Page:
By Adam Jortner
Early in November was the 200th anniversary of a disaster.
The weather in Tippecanoe County, Indiana, played along and delivered a dreary, wet morning—just as it had on November 7, 1811, when a hodgepodge collection of frontier whites exchanged fire with Native American forces. The Americans “won” the Battle of Tippecanoe when the Indian soldiers retreated, but U.S. forces under William Henry Harrison had to evacuate their position the next day. What’s worse, they were only in the area to enforce the Treaty of Fort Wayne—a land seizure of questionable legality that Harrison himself had crafted by haranguing reluctant Native American leaders and, when necessary, plying them with alcohol. In addition, Tippecanoe touched off a long campaign of guerilla warfare between Native Americans and whites on the frontier that literally bled into the War of 1812.
An unnecessary war based on questionable treaties with an ambiguous result: not the finest hour for America.
The organizers of the 200th were well aware of Tippecanoe’s dubious history, and were adamant that this year’s gathering was a commemoration, not a celebration. The service included prayers from both a Christian clergyman and a Wea chief. The featured speaker was Governor George Blanchard of the Absentee Shawnee, the same tribe who provided the Indian leadership (Tecumseh and his brother, the Shawnee Prophet) that frustrated Harrison two hundred years ago. Reenactors portrayed both white militiamen and Indian soldiers.
Not everyone wanted such a dour memorial, however. One reenactor whipped up an enthusiastic crowd by praising the patriotism of white forces who had fought at Tippecanoe for “liberty.” A sharp-eyed gentleman told me (politely) that people who didn’t like Harrison’s little war of 1811 might as well leave Indiana of 2011. One invited speaker solemnly requested listeners to remember the blood of “two nations” that had watered the battlefield—and then proceeded to give a triumphal account of his own (white) ancestors who patriotically settled the land after the Indians had been forcibly removed.
It’s an understandable urge to want all American military exploits to be the story of a successful quest for liberty. And there is a lot to admire about the American past. But to assume that Americans always fought for good causes—to assume every war is just and every commander selfless—is bad history. It’s true that the American forces fought hard at Tippecanoe, and that there was bravery on both sides. It’s also true that the battle was probably a huge mistake. Harrison’s bungling at the battle, the subsequent success of Native American forces, and the near-destruction of the United States in the War of 1812 should make any patriot pause before celebrating the events at Tippecanoe—leaving aside the question of whether Americans should take pride in the duplicitous nineteenth-century land treaties with Native Americans. And whatever else the battle was, it was not about liberty: no American freedoms (such as they were in 1811) were at stake at Tippecanoe—only the refusal of a collection of Indians to recognize a treaty brokered under bad faith. In fact, the Indians who fought under the Shawnee Prophet had a better claim to be fighting for liberty—many of the warriors who battled Harrison’s men had left their own families to join the Prophet’s struggle to prevent white expansion at Indian expense.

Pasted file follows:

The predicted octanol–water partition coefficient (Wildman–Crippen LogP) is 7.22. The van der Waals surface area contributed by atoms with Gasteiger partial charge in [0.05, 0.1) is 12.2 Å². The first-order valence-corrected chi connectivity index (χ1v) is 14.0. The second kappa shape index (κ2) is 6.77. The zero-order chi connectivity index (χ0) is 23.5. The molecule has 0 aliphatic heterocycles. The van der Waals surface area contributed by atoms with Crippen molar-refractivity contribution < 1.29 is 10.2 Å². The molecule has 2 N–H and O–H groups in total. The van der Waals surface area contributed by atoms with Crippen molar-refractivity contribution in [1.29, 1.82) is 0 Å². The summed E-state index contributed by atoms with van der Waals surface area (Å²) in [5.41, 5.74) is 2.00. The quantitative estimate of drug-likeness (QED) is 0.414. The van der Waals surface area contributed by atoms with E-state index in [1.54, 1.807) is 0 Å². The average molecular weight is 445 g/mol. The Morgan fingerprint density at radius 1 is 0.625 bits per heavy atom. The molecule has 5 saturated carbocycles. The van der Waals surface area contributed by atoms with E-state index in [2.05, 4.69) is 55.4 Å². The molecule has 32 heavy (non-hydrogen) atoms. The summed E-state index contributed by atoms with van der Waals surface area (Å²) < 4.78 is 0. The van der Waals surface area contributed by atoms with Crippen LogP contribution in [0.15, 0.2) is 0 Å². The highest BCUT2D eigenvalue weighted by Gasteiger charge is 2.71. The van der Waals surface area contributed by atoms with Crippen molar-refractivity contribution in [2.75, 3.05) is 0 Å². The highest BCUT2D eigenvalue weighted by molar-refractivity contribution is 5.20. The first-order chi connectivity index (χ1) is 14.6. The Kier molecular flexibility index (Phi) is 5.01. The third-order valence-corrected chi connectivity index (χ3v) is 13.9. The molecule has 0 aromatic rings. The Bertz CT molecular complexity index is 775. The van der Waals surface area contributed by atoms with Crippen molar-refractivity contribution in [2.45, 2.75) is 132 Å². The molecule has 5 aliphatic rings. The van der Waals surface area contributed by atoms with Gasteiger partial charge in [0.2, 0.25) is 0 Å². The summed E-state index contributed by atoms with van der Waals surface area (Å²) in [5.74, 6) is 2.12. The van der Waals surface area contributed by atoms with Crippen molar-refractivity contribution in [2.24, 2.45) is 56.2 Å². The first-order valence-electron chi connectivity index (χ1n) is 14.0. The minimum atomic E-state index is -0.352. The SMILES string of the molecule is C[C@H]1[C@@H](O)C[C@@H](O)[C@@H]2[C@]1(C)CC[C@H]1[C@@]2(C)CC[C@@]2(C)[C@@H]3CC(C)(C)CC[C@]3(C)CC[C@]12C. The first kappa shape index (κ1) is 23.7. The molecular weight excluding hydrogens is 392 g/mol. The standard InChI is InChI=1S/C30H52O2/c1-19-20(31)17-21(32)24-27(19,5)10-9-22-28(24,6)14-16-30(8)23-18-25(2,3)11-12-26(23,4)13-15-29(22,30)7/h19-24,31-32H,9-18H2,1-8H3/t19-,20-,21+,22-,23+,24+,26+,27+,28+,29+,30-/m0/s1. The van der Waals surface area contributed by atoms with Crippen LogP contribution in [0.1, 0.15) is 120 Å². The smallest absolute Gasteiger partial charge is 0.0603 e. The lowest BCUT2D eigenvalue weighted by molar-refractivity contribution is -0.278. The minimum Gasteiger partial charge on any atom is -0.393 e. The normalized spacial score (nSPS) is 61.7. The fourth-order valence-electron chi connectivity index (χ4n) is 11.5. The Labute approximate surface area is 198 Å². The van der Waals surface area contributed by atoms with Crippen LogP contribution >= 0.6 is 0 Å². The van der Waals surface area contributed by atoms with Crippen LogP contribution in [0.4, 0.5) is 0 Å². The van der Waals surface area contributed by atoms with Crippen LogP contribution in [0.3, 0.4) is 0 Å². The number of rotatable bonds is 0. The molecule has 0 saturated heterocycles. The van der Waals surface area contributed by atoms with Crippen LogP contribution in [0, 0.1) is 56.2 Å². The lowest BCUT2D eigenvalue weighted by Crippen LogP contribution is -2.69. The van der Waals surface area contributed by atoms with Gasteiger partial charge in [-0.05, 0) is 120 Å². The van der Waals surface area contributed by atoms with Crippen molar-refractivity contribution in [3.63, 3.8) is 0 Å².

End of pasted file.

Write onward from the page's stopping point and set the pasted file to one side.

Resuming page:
Telling the story of Tippecanoe as a battle of American liberty against Native American tyranny is an imagined past. This imagined past yields an imaginary present—one where “patriotism” solves everything. Our ancestors, we are told, loved liberty, and had patriotism, and they won. Presumably, if we had patriotism and loved liberty, we too would easily defeat our enemies and solve our problems.
There was much to admire and learn from at the commemoration on the Tippecanoe recently—as there is much to admire and learn from the many communities that made up frontier Indiana. Perhaps I am making too much of what was probably a minor note in the overall chorus. Yet we owe it to ourselves and to the people who fought there to avoid turning the anniversary into mere flag-waving triumphalism. The American past is a treasure trove of lessons for the present—but that lesson cannot only be, “Americans always fought for liberty and never made mistakes.” Acknowledging mistakes is the first step towards a true history of our republic; acknowledging that liberty and patriotism alone do not guarantee victory or good sense is a step towards a better future for that republic.
Adam Jortner is the author of The Gods of Prophetstown: The Battle of Tippecanoe and the Holy War for the American Frontier. He teaches history at Auburn University and his essays have appeared in The Journal of the Early Republic and Early American Studies.